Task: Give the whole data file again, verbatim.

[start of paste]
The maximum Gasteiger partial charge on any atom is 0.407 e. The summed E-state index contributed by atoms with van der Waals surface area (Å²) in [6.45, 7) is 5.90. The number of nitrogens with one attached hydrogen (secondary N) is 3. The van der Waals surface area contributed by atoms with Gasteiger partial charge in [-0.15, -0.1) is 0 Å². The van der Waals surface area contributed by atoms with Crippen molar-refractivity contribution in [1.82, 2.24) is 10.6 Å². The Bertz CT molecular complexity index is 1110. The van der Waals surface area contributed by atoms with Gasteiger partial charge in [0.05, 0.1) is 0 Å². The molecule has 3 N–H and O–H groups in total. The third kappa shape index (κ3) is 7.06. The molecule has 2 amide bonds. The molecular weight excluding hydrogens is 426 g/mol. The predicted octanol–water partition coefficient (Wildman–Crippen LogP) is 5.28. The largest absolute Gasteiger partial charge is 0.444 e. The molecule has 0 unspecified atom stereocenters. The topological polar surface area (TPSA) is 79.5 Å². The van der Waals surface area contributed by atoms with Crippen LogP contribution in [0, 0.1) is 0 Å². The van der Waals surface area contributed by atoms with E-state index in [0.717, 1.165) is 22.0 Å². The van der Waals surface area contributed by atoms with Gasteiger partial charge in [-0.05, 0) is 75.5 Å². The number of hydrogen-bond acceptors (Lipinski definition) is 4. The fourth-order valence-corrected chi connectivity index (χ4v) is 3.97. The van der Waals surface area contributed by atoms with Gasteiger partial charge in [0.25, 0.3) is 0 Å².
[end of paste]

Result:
The maximum Gasteiger partial charge on any atom is 0.407 e. The summed E-state index contributed by atoms with van der Waals surface area (Å²) in [6.45, 7) is 5.90. The number of nitrogens with one attached hydrogen (secondary N) is 3. The van der Waals surface area contributed by atoms with Gasteiger partial charge in [-0.15, -0.1) is 0 Å². The van der Waals surface area contributed by atoms with Crippen molar-refractivity contribution in [1.82, 2.24) is 10.6 Å². The Bertz CT molecular complexity index is 1110. The van der Waals surface area contributed by atoms with Gasteiger partial charge in [0.05, 0.1) is 0 Å². The molecule has 3 N–H and O–H groups in total. The third kappa shape index (κ3) is 7.06. The molecule has 2 amide bonds. The molecular weight excluding hydrogens is 426 g/mol. The predicted octanol–water partition coefficient (Wildman–Crippen LogP) is 5.28. The largest absolute Gasteiger partial charge is 0.444 e. The molecule has 0 unspecified atom stereocenters. The topological polar surface area (TPSA) is 79.5 Å². The van der Waals surface area contributed by atoms with Crippen LogP contribution in [0, 0.1) is 0 Å². The van der Waals surface area contributed by atoms with E-state index in [0.717, 1.165) is 22.0 Å². The van der Waals surface area contributed by atoms with Gasteiger partial charge in [-0.05, 0) is 75.5 Å². The number of hydrogen-bond acceptors (Lipinski definition) is 4. The fourth-order valence-corrected chi connectivity index (χ4v) is 3.97. The van der Waals surface area contributed by atoms with Gasteiger partial charge in [0.25, 0.3) is 0 Å².